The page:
Wednesday, September 12, 2007

Extreme hyperbole, or innocent phrase?

“If you were the only person on earth, God would have sent Jesus for you”. For some reason, this phrase came to my mind this morning in the shower. How many times have I heard this when someone is trying to “win someone to Christ”?? (I really dislike that “win someone” phrase, but that’s a subject for another posting).

Some thoughts began to resonate within my spirit and mind as I was pondering that statement….”If you were the only person…” First, let me say this: I think I can understand the intention of the person using the phrase. They are most likely trying to communicate to the person that they are talking to how much God loves them, and how important they are to His Kingdom. With this I have no disagreement. God loves humanity, and they all have a part in His Kingdom. My only contention is this (and some may say that I’m being overly critical…maybe, maybe not): what type of message does this send to someone?? Words have power, and carry contextual meaning, to those we are communicating to. What are we communicating by that phrase?

I don’t believe that it’s a necessary hyperbole to use. The person you are talking to is not the only person on the earth (obviously), so why use such extreme hyperbole? I believe that such a phrase is a product of one aspect of our American culture: rugged individualism. The United States was founded on this type of rugged individualism: “pick yourself up by the bootstraps”, “do it on your own”, “it’s all about me”, “with hard work, YOU can do anything”, etc. While I’m not here to say whether that was bad or good, I do believe that this type of thinking has informed some of our language in reference to Christ. By using the phrase “if you were the only person on earth, God would have sent Jesus for you”, are we encouraging an individualistic, selfish journey with Christ? Are we saying, albeit maybe very subtly, “it’s all about you and God only”? I know that in my journey, it was phrases like that, from well meaning brothers and sisters in Christ that led me to a place where I thought that I could be a “Lone Ranger Christian”. Just me, my bible, and God, that’s all I needed.I don’t find that type of language in the Scriptures.

Just to take two examples, let’s look at Mark 12:28-31 and John 17:20-22.

Mark 12:28-31 - One of the teachers of the law came and heard them debating. Noticing that Jesus had given them a good answer, he asked him, "Of all the commandments, which is the most important?" "The most important one” answered Jesus, "is this: 'Hear, O Israel, the Lord our God, the Lord is one. Love the Lord your God with all your heart and with all your soul and with all your mind and with all your strength. The second is this: 'Love your neighbor as yourself. There is no commandment greater than these." (emphasis mine).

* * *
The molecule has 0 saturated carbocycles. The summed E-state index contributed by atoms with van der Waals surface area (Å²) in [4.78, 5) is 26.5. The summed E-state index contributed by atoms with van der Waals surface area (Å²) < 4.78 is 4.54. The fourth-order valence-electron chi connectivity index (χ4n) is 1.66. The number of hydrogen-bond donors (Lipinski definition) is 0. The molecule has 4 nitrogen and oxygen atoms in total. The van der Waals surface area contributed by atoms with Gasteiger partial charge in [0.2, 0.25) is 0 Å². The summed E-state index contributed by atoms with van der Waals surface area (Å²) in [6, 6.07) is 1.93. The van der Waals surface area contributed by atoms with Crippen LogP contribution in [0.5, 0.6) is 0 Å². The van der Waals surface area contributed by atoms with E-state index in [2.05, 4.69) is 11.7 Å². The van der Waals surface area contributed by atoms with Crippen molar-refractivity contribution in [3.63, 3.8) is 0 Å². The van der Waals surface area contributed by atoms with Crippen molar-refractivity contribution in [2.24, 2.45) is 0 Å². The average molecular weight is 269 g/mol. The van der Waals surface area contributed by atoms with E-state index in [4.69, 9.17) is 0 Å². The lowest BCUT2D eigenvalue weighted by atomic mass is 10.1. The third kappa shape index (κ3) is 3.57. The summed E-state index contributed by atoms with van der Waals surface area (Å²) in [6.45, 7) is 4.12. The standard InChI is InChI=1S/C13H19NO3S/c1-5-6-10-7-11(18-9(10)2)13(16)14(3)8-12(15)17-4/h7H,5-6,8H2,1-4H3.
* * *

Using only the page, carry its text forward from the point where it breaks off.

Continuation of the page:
John 17:20-22 – “My prayer is not for them alone. I pray also for those who will believe in me through their message, that all of them may be one, Father, just as you are in me and I am in you. May they also be in us so that the world may believe that you have sent me. (emphasis mine)

Those two passages (and there are tons of others) say to me that God’s intention is for the whole world, not just the individual. If I was the only one on earth, how would I love my neighbor, how would I show the world the unity of the body of Christ (something we all need to work on)? What are fruits for? They are for others, not for the bearer of the fruit. The fruit of the spirit that is born out of our lives is for others, not us. Don’t misunderstand me here…alone time with God in prayer, meditation, and spiritual disciplines are key to our growth and spiritual formation. However, there’s a purpose for having “Christ formed in me”, and that is to love others with Christ in me.

So, what am I saying? I think we should examine our use of language when we are having conversations about the Kingdom to others, because as I stated above, words have power and carry meaning to the hearers. If we can start people off in their journey with God with a missional, community mindset, instead of a consumer, individualistic one, I think we are taking a great step forward in advancing His Kingdom.

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